12 Things You Can Do With Your Body After You Die
Here's a puzzler for you: what are you going to do with your body once you've kicked the bucket, shuffled off the mortal coil, run down the curtain and joined the choir invisible? Chances are that you haven't given it much thought — mid-twenties people tend to have other worries, like coping with adult acne or choosing the right filter on Instagram — or, if you have, it's an idle contemplation about scattering your ashes somewhere suitably poetic. But what you should do with your body after you die is a serious consideration — and those who will soon be pushing up the daisies have more choice than ever before about how to dispose of their earthly remains.
Most humans these days still seem to opt for the two old faithfuls: burial in a coffin or cremation. Cremation is actually gaining market share; even though it was once condemned by Christians as pagan and heretical; it now occurs for 44 percent of U.S. deaths and 65 percent in Canada. Hinduism, Sikhism, and Buddhism all advocate for cremation as the holiest option for the dead, and in Japan it's the choice of 99.8 percent of the populace, including the royal family. Couple the religious aspect with the fact that we're running out of burial space worldwide, and it looks like cremation and other space-efficient methods of disposal are the future.
My own interest in this dates back to reading Mary Roach's superb Stiff: The Curious Life Of Human Cadavers , which I unwisely devoured on a rocky plane trip. I think I'll donate my (hopefully healthy, if wizened) body to science — even though Roach points out that may mean being used for training plastic surgeons as much as it may mean being used for Nobel Prize-winning research. (Hey, at least a housewife in the OC can thank my death for her new nose.)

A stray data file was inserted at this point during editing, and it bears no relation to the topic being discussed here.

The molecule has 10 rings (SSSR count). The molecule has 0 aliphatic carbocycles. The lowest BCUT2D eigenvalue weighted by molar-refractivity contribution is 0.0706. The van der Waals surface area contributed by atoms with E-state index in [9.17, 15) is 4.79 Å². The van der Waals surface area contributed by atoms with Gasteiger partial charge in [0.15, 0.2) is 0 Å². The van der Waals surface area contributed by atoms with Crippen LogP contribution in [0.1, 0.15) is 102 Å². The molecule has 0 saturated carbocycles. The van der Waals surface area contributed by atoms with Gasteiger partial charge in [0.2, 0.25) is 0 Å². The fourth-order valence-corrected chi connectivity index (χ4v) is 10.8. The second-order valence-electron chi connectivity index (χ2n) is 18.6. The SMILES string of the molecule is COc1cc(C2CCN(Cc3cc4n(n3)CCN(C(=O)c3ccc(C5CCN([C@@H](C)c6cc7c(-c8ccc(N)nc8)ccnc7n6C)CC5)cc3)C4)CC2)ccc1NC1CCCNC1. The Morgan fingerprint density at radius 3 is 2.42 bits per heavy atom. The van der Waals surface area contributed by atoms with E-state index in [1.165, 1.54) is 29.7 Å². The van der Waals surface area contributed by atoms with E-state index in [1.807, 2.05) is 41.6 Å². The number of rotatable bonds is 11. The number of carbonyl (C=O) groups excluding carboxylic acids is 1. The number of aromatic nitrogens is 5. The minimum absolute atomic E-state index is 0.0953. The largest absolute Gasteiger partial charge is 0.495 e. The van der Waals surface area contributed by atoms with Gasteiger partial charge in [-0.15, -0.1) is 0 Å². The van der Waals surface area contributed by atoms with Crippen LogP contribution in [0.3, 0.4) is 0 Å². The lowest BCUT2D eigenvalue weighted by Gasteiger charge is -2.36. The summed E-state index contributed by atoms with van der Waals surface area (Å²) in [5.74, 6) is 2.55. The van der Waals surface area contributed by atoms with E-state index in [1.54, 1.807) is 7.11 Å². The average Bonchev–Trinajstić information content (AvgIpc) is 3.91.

Here are 12 options for those of you with less certainty — some more disgusting than others.
Option #1: Be Frozen By Nitrogen And Made Into Fertilizer
A process widely publicized by Stiff and a viral WIRED article, promession, as it's termed by the inventors, Swedish company Promessa, is a pretty simple process. A body is immersed in liquid nitrogen, freezing it cryogenically, then broken into tiny pieces by vibration, freeze-dried, and buried. In case you're wondering why, the resulting powder is actually a great fertilizer, an organic compost produced with the minimum of environmental fallout. As the WIRED article pointed out, however, no Promessa burials have yet taken place — so this is one is still in the works for now.
Option #2: Donate Yourself To Science